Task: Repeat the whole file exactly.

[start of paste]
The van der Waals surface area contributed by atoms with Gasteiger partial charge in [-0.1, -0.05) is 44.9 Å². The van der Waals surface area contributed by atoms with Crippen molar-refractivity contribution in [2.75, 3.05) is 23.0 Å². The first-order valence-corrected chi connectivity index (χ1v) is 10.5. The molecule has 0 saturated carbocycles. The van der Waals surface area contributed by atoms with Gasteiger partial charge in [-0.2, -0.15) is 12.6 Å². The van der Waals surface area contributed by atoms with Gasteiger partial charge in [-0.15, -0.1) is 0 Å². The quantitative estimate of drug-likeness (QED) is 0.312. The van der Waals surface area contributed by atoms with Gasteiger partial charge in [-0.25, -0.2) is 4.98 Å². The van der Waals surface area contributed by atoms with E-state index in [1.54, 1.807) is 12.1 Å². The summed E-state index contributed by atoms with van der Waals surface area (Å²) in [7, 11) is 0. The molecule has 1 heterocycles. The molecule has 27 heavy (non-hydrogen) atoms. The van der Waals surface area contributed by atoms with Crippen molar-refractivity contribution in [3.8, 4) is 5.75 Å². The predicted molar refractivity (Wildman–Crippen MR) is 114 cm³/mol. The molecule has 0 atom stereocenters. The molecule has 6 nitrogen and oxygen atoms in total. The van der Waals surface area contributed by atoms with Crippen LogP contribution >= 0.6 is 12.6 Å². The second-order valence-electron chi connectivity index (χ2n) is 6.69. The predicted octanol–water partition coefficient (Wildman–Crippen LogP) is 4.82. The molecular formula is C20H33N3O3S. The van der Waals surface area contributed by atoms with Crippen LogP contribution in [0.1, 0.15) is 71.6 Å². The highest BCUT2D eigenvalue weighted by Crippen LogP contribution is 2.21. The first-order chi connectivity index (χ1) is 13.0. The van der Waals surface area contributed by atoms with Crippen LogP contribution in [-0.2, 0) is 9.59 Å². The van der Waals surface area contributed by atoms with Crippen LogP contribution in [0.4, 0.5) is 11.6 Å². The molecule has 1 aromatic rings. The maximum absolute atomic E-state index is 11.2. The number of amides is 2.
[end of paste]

The van der Waals surface area contributed by atoms with Gasteiger partial charge in [-0.1, -0.05) is 44.9 Å². The van der Waals surface area contributed by atoms with Crippen molar-refractivity contribution in [2.75, 3.05) is 23.0 Å². The first-order valence-corrected chi connectivity index (χ1v) is 10.5. The molecule has 0 saturated carbocycles. The van der Waals surface area contributed by atoms with Gasteiger partial charge in [-0.2, -0.15) is 12.6 Å². The van der Waals surface area contributed by atoms with Gasteiger partial charge in [-0.15, -0.1) is 0 Å². The quantitative estimate of drug-likeness (QED) is 0.312. The van der Waals surface area contributed by atoms with Gasteiger partial charge in [-0.25, -0.2) is 4.98 Å². The van der Waals surface area contributed by atoms with E-state index in [1.54, 1.807) is 12.1 Å². The summed E-state index contributed by atoms with van der Waals surface area (Å²) in [7, 11) is 0. The molecule has 1 heterocycles. The molecule has 27 heavy (non-hydrogen) atoms. The van der Waals surface area contributed by atoms with Crippen molar-refractivity contribution in [3.8, 4) is 5.75 Å². The predicted molar refractivity (Wildman–Crippen MR) is 114 cm³/mol. The molecule has 0 atom stereocenters. The molecule has 6 nitrogen and oxygen atoms in total. The van der Waals surface area contributed by atoms with Crippen LogP contribution >= 0.6 is 12.6 Å². The second-order valence-electron chi connectivity index (χ2n) is 6.69. The predicted octanol–water partition coefficient (Wildman–Crippen LogP) is 4.82. The molecular formula is C20H33N3O3S. The van der Waals surface area contributed by atoms with Crippen LogP contribution in [0.1, 0.15) is 71.6 Å². The highest BCUT2D eigenvalue weighted by Crippen LogP contribution is 2.21. The first-order chi connectivity index (χ1) is 13.0. The van der Waals surface area contributed by atoms with Crippen LogP contribution in [-0.2, 0) is 9.59 Å². The van der Waals surface area contributed by atoms with Crippen LogP contribution in [0.4, 0.5) is 11.6 Å². The molecule has 1 aromatic rings. The maximum absolute atomic E-state index is 11.2. The number of amides is 2.